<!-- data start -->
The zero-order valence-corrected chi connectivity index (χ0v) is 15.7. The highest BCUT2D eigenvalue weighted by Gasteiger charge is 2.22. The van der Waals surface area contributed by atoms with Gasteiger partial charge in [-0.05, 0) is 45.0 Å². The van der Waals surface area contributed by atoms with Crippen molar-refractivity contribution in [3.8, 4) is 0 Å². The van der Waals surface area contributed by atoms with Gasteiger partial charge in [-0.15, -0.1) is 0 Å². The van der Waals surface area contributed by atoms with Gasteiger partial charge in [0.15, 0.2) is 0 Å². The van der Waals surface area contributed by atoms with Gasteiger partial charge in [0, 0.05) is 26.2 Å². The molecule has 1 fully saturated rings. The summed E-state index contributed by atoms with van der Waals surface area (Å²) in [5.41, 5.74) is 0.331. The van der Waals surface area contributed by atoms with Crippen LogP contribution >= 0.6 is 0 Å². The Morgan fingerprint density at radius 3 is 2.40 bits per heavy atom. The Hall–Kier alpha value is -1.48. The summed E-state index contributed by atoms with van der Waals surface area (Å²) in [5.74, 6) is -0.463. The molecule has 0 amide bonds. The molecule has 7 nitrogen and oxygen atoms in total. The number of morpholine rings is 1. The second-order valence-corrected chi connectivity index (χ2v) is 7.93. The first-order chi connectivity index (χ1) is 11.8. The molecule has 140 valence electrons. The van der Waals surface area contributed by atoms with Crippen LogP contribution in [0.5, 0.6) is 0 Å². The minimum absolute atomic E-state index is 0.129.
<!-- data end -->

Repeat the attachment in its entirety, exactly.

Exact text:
The zero-order valence-corrected chi connectivity index (χ0v) is 15.7. The highest BCUT2D eigenvalue weighted by Gasteiger charge is 2.22. The van der Waals surface area contributed by atoms with Gasteiger partial charge in [-0.05, 0) is 45.0 Å². The van der Waals surface area contributed by atoms with Crippen molar-refractivity contribution in [3.8, 4) is 0 Å². The van der Waals surface area contributed by atoms with Gasteiger partial charge in [-0.15, -0.1) is 0 Å². The van der Waals surface area contributed by atoms with Gasteiger partial charge in [0.15, 0.2) is 0 Å². The van der Waals surface area contributed by atoms with Gasteiger partial charge in [0, 0.05) is 26.2 Å². The molecule has 1 fully saturated rings. The summed E-state index contributed by atoms with van der Waals surface area (Å²) in [5.41, 5.74) is 0.331. The van der Waals surface area contributed by atoms with Crippen LogP contribution >= 0.6 is 0 Å². The Morgan fingerprint density at radius 3 is 2.40 bits per heavy atom. The Hall–Kier alpha value is -1.48. The summed E-state index contributed by atoms with van der Waals surface area (Å²) in [5.74, 6) is -0.463. The molecule has 0 amide bonds. The molecule has 7 nitrogen and oxygen atoms in total. The number of morpholine rings is 1. The second-order valence-corrected chi connectivity index (χ2v) is 7.93. The first-order chi connectivity index (χ1) is 11.8. The molecule has 140 valence electrons. The van der Waals surface area contributed by atoms with Crippen LogP contribution in [0.5, 0.6) is 0 Å². The minimum absolute atomic E-state index is 0.129.